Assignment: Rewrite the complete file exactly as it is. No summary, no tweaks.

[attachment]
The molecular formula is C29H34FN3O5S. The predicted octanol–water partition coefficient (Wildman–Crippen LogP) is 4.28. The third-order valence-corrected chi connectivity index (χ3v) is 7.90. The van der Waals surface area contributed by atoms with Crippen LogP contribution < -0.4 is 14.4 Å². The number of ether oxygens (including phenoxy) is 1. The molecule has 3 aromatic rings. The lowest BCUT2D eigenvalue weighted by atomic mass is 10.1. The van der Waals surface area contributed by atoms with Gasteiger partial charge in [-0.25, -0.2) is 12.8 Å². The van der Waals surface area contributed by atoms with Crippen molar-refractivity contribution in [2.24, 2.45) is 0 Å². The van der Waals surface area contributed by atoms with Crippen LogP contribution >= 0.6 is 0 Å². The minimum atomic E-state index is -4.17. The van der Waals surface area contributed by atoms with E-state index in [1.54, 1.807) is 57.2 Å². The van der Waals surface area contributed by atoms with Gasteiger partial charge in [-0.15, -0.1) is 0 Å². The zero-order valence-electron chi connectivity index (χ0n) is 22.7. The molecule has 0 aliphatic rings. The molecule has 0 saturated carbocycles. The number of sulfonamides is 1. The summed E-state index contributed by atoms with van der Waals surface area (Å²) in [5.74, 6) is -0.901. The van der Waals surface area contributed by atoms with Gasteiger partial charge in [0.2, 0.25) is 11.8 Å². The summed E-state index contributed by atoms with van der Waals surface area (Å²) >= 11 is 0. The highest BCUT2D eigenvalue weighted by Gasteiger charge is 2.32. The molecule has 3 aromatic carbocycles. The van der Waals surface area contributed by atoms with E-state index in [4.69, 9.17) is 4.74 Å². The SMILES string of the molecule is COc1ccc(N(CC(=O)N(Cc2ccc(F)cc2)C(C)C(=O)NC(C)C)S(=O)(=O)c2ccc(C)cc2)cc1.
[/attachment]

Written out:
The molecular formula is C29H34FN3O5S. The predicted octanol–water partition coefficient (Wildman–Crippen LogP) is 4.28. The third-order valence-corrected chi connectivity index (χ3v) is 7.90. The van der Waals surface area contributed by atoms with Crippen LogP contribution < -0.4 is 14.4 Å². The number of ether oxygens (including phenoxy) is 1. The molecule has 3 aromatic rings. The lowest BCUT2D eigenvalue weighted by atomic mass is 10.1. The van der Waals surface area contributed by atoms with Gasteiger partial charge in [-0.25, -0.2) is 12.8 Å². The van der Waals surface area contributed by atoms with Crippen molar-refractivity contribution in [2.24, 2.45) is 0 Å². The van der Waals surface area contributed by atoms with Crippen LogP contribution >= 0.6 is 0 Å². The minimum atomic E-state index is -4.17. The van der Waals surface area contributed by atoms with E-state index in [1.54, 1.807) is 57.2 Å². The van der Waals surface area contributed by atoms with Gasteiger partial charge in [-0.15, -0.1) is 0 Å². The zero-order valence-electron chi connectivity index (χ0n) is 22.7. The molecule has 0 aliphatic rings. The molecule has 0 saturated carbocycles. The number of sulfonamides is 1. The summed E-state index contributed by atoms with van der Waals surface area (Å²) in [5.74, 6) is -0.901. The van der Waals surface area contributed by atoms with Gasteiger partial charge in [0.2, 0.25) is 11.8 Å². The summed E-state index contributed by atoms with van der Waals surface area (Å²) >= 11 is 0. The highest BCUT2D eigenvalue weighted by Gasteiger charge is 2.32. The molecule has 3 aromatic carbocycles. The van der Waals surface area contributed by atoms with E-state index in [4.69, 9.17) is 4.74 Å². The SMILES string of the molecule is COc1ccc(N(CC(=O)N(Cc2ccc(F)cc2)C(C)C(=O)NC(C)C)S(=O)(=O)c2ccc(C)cc2)cc1.